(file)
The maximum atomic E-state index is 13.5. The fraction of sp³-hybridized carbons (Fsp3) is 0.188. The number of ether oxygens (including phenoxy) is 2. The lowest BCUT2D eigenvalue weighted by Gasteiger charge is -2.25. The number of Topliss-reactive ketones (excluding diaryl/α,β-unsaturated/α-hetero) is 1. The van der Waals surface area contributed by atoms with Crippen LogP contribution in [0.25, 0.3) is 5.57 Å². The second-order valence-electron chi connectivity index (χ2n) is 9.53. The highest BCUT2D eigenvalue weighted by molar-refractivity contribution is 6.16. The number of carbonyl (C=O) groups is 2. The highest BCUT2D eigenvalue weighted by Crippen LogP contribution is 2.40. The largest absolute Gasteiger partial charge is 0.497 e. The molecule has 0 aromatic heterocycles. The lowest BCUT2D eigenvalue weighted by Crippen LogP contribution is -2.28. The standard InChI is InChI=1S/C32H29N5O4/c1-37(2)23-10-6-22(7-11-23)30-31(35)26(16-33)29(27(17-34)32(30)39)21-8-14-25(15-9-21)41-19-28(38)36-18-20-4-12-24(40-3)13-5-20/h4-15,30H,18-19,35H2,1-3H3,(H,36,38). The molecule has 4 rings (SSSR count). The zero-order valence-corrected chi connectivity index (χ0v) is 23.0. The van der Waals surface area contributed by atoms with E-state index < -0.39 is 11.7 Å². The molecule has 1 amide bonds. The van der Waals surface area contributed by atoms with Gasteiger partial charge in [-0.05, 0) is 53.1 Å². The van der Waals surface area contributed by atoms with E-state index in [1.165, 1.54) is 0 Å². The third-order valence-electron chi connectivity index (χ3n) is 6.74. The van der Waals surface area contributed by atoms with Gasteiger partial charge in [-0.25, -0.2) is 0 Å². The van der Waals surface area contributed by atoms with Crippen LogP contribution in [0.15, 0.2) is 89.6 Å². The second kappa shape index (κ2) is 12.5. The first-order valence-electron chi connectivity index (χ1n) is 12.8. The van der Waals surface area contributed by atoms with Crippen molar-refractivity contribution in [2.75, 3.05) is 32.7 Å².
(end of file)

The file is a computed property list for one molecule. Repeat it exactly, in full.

The maximum atomic E-state index is 13.5. The fraction of sp³-hybridized carbons (Fsp3) is 0.188. The number of ether oxygens (including phenoxy) is 2. The lowest BCUT2D eigenvalue weighted by Gasteiger charge is -2.25. The number of Topliss-reactive ketones (excluding diaryl/α,β-unsaturated/α-hetero) is 1. The van der Waals surface area contributed by atoms with Crippen LogP contribution in [0.25, 0.3) is 5.57 Å². The second-order valence-electron chi connectivity index (χ2n) is 9.53. The highest BCUT2D eigenvalue weighted by molar-refractivity contribution is 6.16. The number of carbonyl (C=O) groups is 2. The highest BCUT2D eigenvalue weighted by Crippen LogP contribution is 2.40. The largest absolute Gasteiger partial charge is 0.497 e. The molecule has 0 aromatic heterocycles. The lowest BCUT2D eigenvalue weighted by Crippen LogP contribution is -2.28. The standard InChI is InChI=1S/C32H29N5O4/c1-37(2)23-10-6-22(7-11-23)30-31(35)26(16-33)29(27(17-34)32(30)39)21-8-14-25(15-9-21)41-19-28(38)36-18-20-4-12-24(40-3)13-5-20/h4-15,30H,18-19,35H2,1-3H3,(H,36,38). The molecule has 4 rings (SSSR count). The zero-order valence-corrected chi connectivity index (χ0v) is 23.0. The van der Waals surface area contributed by atoms with E-state index < -0.39 is 11.7 Å². The molecule has 1 amide bonds. The van der Waals surface area contributed by atoms with Gasteiger partial charge in [-0.05, 0) is 53.1 Å². The van der Waals surface area contributed by atoms with E-state index in [1.165, 1.54) is 0 Å². The third-order valence-electron chi connectivity index (χ3n) is 6.74. The van der Waals surface area contributed by atoms with Gasteiger partial charge in [-0.25, -0.2) is 0 Å². The van der Waals surface area contributed by atoms with Crippen LogP contribution in [0.15, 0.2) is 89.6 Å². The second kappa shape index (κ2) is 12.5. The first-order valence-electron chi connectivity index (χ1n) is 12.8. The van der Waals surface area contributed by atoms with Crippen molar-refractivity contribution in [2.75, 3.05) is 32.7 Å².